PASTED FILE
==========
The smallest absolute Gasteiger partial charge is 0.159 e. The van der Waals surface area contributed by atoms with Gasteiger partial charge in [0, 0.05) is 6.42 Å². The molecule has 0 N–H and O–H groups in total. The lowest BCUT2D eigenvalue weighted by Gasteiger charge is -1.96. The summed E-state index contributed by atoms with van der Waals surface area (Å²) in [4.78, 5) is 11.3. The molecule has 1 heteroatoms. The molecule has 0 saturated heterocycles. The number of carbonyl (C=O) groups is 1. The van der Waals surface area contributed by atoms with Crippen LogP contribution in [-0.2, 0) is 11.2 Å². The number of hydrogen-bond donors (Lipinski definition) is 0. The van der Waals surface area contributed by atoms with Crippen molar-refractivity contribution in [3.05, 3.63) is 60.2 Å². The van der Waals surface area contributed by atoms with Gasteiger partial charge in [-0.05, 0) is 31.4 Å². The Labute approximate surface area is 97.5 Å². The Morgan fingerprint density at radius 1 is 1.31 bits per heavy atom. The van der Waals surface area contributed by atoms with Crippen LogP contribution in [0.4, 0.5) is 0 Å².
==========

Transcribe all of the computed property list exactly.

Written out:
The smallest absolute Gasteiger partial charge is 0.159 e. The van der Waals surface area contributed by atoms with Gasteiger partial charge in [0, 0.05) is 6.42 Å². The molecule has 0 N–H and O–H groups in total. The lowest BCUT2D eigenvalue weighted by Gasteiger charge is -1.96. The summed E-state index contributed by atoms with van der Waals surface area (Å²) in [4.78, 5) is 11.3. The molecule has 1 heteroatoms. The molecule has 0 saturated heterocycles. The number of carbonyl (C=O) groups is 1. The van der Waals surface area contributed by atoms with Crippen LogP contribution in [-0.2, 0) is 11.2 Å². The number of hydrogen-bond donors (Lipinski definition) is 0. The van der Waals surface area contributed by atoms with Crippen molar-refractivity contribution in [3.05, 3.63) is 60.2 Å². The van der Waals surface area contributed by atoms with Gasteiger partial charge in [-0.05, 0) is 31.4 Å². The Labute approximate surface area is 97.5 Å². The Morgan fingerprint density at radius 1 is 1.31 bits per heavy atom. The van der Waals surface area contributed by atoms with Crippen LogP contribution in [0.4, 0.5) is 0 Å².